Summary judgment should be granted “if the movant shows that there is no genuine dispute as to any material fact and the movant is entitled to judgment as a matter of law.” Fed.R.Civ.P. 56(a). The moving party bears the burden of proving that no factual issues exist. Vivenzio v. City of Syracuse, 611 F.3d 98, 106 (2d Cir.2010). “In determining whether that burden has been met, the court is required to resolve all ambiguities and credit all factual inferences that could be drawn in favor of the party against whom summary judgment is sought.” Id. (citing Anderson v. Liberty Lobby, Inc., 477 U.S. 242, 255, 106 S.Ct. 2505, 91 L.Ed.2d 202 (1986); Matsushita Electric Indus. Co. v. Zenith Radio Corp., 475 U.S. 574, 587, 106 S.Ct. 1348, 89 L.Ed.2d 538 (1986)). “If there is any evidence in the record that could reasonably support a jury's verdict for the nonmoving party, summary judgment must be denied.” Am. Home Assurance Co. v. Hapag Lloyd Container Linie, GmbH, 446 F.3d 313, 315–16 (2d Cir.2006) (internal quotation marks and citations omitted).

“A party opposing summary judgment cannot defeat the motion by relying on the allegations in his pleading, or on conclusory statements, or on mere assertions that affidavits supporting the motion are not credible. At the summary judgment stage of the proceeding, [the non-movant is] required to present admissible evidence in support of [its] allegations; allegations alone, without evidence to back them up, are not sufficient.” Welch–Rubin v. Sandals Corp., No.3:03cv481, 2004 WL 2472280, at *1 (D.Conn. Oct. 20, 2004) (internal quotation marks and citations omitted); Martinez v. State of Connecticut, 817 F.Supp.2d 28, 37–38 (D.Conn.2011). Where there is no evidence upon which a jury could properly proceed to find a verdict for the party producing it and upon whom the onus of proof is imposed, such as where the evidence offered consists of conclusory assertions without further support in the record, summary judgment may lie. Fincher v. Depository Trust and Clearing Corp., 604 F.3d 712 (2d Cir.2010).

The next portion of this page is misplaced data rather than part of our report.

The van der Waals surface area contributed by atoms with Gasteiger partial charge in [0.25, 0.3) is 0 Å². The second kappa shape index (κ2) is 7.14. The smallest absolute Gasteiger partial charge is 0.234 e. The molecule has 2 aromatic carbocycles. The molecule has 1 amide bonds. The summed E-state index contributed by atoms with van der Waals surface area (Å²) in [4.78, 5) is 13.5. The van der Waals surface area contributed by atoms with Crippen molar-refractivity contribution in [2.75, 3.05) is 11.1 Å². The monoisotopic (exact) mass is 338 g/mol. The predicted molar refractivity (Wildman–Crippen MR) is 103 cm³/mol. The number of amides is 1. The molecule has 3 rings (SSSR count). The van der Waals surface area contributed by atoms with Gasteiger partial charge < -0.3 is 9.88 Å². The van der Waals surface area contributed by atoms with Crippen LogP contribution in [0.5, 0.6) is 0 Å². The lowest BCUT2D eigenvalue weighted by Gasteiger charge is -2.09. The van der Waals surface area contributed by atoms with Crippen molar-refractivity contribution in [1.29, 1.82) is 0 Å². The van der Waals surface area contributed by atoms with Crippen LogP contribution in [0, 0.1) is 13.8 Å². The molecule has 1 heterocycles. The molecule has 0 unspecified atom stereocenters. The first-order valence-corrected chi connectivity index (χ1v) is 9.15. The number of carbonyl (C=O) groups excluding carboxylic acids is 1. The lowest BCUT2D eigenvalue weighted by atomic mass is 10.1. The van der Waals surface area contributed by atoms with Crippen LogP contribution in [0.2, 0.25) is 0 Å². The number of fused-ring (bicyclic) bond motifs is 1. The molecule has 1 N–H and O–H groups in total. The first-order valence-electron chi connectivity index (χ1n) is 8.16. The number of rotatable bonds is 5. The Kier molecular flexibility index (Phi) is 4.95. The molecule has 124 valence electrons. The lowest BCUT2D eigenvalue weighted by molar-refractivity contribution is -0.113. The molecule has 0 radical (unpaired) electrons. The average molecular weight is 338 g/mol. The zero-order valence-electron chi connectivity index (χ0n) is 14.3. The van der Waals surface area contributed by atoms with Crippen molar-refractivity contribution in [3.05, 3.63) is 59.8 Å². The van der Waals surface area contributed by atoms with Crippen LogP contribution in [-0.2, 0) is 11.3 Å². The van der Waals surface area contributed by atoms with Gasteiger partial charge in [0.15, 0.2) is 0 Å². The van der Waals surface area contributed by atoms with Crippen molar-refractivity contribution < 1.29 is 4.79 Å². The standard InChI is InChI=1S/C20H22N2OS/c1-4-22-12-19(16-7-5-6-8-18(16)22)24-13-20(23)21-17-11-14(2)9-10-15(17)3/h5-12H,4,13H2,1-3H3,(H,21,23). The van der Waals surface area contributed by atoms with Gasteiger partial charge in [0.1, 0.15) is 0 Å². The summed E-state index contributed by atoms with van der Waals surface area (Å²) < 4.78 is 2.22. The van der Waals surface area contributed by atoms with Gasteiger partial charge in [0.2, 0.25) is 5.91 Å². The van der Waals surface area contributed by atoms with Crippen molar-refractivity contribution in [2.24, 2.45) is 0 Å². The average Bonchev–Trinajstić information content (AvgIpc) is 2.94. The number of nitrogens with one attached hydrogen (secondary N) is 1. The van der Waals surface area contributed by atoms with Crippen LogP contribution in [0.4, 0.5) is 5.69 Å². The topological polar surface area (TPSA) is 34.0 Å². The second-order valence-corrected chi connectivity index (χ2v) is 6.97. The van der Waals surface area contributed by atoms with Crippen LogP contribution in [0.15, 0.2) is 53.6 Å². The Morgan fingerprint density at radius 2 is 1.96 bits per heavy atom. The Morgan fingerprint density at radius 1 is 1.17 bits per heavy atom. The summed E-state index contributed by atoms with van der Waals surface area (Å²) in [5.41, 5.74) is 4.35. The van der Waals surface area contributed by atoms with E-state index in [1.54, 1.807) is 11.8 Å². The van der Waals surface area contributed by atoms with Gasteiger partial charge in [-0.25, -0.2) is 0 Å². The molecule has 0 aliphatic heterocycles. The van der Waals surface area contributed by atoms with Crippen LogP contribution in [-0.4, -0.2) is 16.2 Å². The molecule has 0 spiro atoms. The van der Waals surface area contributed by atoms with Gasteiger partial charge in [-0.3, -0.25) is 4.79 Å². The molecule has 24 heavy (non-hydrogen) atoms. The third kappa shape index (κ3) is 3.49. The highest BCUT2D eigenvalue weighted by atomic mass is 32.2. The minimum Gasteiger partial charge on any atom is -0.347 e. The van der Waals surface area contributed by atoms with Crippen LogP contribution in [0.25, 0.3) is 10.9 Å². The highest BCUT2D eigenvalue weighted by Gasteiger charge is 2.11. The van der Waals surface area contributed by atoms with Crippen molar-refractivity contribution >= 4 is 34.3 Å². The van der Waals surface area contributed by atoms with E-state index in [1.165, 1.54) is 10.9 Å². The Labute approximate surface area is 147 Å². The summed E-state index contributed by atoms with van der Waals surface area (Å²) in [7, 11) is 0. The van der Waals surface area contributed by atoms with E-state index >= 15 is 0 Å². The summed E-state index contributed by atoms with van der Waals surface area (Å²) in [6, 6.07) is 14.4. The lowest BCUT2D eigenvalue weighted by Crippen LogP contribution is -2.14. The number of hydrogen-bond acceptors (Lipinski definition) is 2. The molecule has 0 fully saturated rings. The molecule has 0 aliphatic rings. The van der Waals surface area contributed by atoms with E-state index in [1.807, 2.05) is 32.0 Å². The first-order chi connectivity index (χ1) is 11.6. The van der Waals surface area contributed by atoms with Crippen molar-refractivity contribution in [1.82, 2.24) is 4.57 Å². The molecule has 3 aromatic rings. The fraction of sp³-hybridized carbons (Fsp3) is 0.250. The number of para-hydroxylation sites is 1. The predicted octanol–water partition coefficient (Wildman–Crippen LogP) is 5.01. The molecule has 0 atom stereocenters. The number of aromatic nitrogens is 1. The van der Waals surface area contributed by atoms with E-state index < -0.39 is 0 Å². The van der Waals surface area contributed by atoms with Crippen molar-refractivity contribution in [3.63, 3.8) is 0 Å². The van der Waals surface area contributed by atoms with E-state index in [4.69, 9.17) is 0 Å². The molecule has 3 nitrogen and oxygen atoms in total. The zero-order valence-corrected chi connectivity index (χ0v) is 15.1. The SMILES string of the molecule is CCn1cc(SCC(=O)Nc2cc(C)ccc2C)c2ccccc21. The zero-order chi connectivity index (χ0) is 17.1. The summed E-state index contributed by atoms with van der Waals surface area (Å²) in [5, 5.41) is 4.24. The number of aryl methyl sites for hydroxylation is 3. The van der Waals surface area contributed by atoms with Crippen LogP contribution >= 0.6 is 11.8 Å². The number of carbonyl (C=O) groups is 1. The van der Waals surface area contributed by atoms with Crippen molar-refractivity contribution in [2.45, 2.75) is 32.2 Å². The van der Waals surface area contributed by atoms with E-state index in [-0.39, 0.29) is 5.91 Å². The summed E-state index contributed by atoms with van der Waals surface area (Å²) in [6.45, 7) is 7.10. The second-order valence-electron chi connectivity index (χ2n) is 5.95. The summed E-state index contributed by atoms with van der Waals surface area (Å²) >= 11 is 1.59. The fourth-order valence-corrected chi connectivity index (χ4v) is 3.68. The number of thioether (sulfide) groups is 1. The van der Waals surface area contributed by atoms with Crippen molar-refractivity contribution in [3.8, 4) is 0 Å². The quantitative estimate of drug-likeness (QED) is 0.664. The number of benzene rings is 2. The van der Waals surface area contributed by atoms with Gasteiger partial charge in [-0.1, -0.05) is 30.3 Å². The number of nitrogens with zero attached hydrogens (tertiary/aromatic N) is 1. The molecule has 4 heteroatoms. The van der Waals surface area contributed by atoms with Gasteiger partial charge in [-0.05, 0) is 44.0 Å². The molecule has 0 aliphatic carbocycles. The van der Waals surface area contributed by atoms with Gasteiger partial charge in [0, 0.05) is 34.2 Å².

The government bears a tremendous burden in revoking citizenship because United States citizenship has been described as the “highest hope of civilized men,” and “once [it] [has been conferred, it should not be taken away without the clearest sort of justification and proof.” Schneiderman v. United States, 320 U.S. 118, 122, 63 S.Ct. 1333, 87 L.Ed. 1796 (1943). Generally, for the government to succeed in revoking an individual's citizenship, it “must prove its case by clear, unequivocal, and convincing evidence which does not leave the issue in doubt.” United States v. Sprogis, 763 F.2d 115, 121 (2d Cir.1985) (citing Fedorenko v. United States, 449 U.S. 490, 505, 101 S.Ct. 737, 66 L.Ed.2d 686 (1981)). However, [e]ven in denaturalization cases, the facts of a case may be such that revocation of citizenship at the summary judgment stage is appropriate.” United States v. Wasylyk, 162 F.Supp.2d 86, 89 (N.D.N.Y.2001).

Furthermore, a default judgment is valid and permissible in denaturalization actions. See United States v. Karahalias, 205 F.2d 331, 332 (2d Cir.1953) (“The Supreme Court definitely decided in Klapprott v. United States, 335 U.S. 601, 69 S.Ct. 384, 93 L.Ed. 266 (1949), that a judgment by default was valid in a denaturalization action....”). Therefore, it would be permissible for this Court to enter default judgment against the Defendant for his failure to contest the government's petition. However, given the tremendous impact that a ruling on this motion would have on the Defendant and upon review of more authorities questioning the propriety of default judgments in denaturalization hearings, the Court agrees with the...